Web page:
9. The Wilson reading program is divided into several levels comprising a total of twelve steps. Students advance from step to step and level to level as they master the skills taught at each stage. (Krebs) Typically, students complete one level per school year and finish the whole program in three years. (Id.) Wilson teachers are trained and certified by the company that produces the program, and can be certified in stages, i.e., a teacher may, at first, be certified to teach the lowest level, Level I; with further training and evaluation, he or she may be certified to teach Level IIA; with yet more training, Level IIB, and so on. (Id.) The frequency of sessions may vary from two to five per week, but the Wilson program recommends no fewer than two to three weekly sessions. Students may be taught individually or in groups of up to four or five. The Wilson program does not prescribe a set number of weekly sessions depending on whether the student is taught individually or in a group, so long as the student receives no fewer than two sessions per week. (Id.)8 The advantage of individual teaching is that a lot of remediation can be accomplished quickly. (Id). On the other hand, the advantage of a small group is that some students find it less pressured and more interesting, and may be motivated by competition within the group. (Id.) In Medford, according to Ms. Krebs, a student’s TEAM decides whether that student should receive individual or small group Wilson instruction, and most students are taught in small groups. (Id)
10. On or about December 4, 2000, Student started receiving twice-weekly individual Wilson reading services9 from Ms. Mary Claire Krebs, a Wilson-certified reading instructor, and speech/language services from Dr. Joseph Aurelia, Ph.D., a certified speech/language therapist. (Krebs, Miaocco, Aurelia, Mother) All services were provided at the Roberts Middle School in Medford. As stated in Finding No. 7, above, Student’s services were provided after school, but this was not reflected in the IEP, which was silent on the time and place of services, and did not provide for an extended day. The record contains no other letters or memoranda pertaining to the time and location of Student’s services during 2000-2001.
11. Unexpectedly, due to family emergencies, Ms. Krebs was on leave for a total of about six weeks during January, February and March of 2001. Ms. Krebs missed about four successive weeks in January-February, and two more weeks in March. (Krebs)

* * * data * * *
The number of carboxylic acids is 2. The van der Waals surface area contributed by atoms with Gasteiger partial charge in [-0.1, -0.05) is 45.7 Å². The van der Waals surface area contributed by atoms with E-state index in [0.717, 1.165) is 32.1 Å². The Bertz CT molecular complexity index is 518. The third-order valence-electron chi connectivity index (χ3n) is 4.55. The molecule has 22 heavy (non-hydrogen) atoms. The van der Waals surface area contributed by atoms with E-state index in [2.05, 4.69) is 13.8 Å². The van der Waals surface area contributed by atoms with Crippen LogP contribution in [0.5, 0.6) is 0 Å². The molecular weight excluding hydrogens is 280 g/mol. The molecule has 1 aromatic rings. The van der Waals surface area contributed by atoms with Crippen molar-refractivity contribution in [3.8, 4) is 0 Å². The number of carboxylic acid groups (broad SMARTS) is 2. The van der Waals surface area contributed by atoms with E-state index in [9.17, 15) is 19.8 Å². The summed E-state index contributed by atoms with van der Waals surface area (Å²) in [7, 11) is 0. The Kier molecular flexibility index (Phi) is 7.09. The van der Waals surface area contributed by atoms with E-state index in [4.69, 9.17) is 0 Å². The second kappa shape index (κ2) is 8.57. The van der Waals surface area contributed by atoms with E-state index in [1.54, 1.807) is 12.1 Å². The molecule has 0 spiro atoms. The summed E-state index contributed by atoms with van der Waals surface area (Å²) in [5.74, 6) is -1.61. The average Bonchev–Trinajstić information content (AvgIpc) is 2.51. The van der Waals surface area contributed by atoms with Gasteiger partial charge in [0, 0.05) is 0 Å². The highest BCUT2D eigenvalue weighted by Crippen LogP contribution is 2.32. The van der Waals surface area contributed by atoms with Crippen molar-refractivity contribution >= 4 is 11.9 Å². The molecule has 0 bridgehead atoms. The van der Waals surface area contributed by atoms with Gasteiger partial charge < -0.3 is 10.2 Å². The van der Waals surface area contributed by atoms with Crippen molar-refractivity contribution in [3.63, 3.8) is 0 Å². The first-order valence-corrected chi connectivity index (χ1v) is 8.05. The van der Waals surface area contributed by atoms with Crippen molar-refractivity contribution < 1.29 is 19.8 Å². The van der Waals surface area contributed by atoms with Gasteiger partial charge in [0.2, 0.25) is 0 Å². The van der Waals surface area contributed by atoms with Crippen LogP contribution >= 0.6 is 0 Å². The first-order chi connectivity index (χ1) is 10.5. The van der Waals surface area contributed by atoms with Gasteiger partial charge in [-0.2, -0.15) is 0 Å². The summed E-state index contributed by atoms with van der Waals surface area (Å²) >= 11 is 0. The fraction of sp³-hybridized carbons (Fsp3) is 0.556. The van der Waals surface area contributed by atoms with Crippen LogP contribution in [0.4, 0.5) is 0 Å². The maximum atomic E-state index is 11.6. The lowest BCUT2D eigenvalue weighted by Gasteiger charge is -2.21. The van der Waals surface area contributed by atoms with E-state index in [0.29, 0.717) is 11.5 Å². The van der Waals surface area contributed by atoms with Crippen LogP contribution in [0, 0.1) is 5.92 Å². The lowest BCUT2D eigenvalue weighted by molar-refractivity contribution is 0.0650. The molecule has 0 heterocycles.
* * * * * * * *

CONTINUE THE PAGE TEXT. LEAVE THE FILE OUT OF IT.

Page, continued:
12. Ms. Miaocco assigned another reading specialist to work with Student during Ms. Krebs’ absence. (Miaocco, Mother) The record is not clear as to whether Student met with this teacher. (Maiocco) Altogether, Student missed twelve Wilson reading sessions during 2000 – 2001. (Maiocco, Mother) Upon Ms. Krebs’ return, Student met with her three times per week, and made up some missed sessions.10 Student received a total of 39 Wilson sessions during the 2000-01 school year. (Krebs) Student did not make up about seven or eight of the missed sessions.11 (Mother)
13. Student’s annual review meeting to plan for ninth grade was held on May 23, 2001. Ms. Krebs did not attend this meeting, but had drafted goals and objectives for Wilson for the following year. (Krebs) Ms. Krebs did not make explicit written recommendations for individual versus group instruction but wrote the reading objectives to be compatible with small group instruction because this is what is typically provided at Medford High School for students at Student’s level.12 (Krebs) At the TEAM meeting, Ms. Maiocco stated that Ms. Krebs had recommended small group Wilson reading, because the small group would entail less pressure to perform.13 Mother stated that she preferred the one-to-one setting. (Maiocco)
14. Mother also expressed concern that the IEP did not mention Wilson reading by name.14 (Maiocco, Mother) Medford does not usually designate specific reading programs or methodologies in IEPs. Instead, the TEAM describes goals and objectives associated with a type of methodology (e.g., rule-based reading instruction). For Student, however, Medford intended to provide Wilson reading in ninth grade, the IEP goals and objectives for reading were written by the Wilson-certified teacher (Ms Krebs), and are consistent with the Wilson program, even though the IEP did not say “Wilson Reading.” (Maiocco).
15. Finally, Mother asked when and where ninth grade services would be provided. She was advised to bring these questions to the high school ETL, Ms. Kathleen Medaglio, since Ms. Miaocco dealt only with middle school students. (Maiocco)
16. Mother left the meeting believing that the TEAM had assured her that Student’s services for ninth grade would not be changed. Mother also recalls the TEAM assuring her that Student would receive individual services, on an after school basis. (Mother) On the other hand, Ms. Maiocco recalled the TEAM recommending small group reading instruction and, as stated above, had told Mother to refer scheduling questions to Ms. Medaglio. (Maiocco)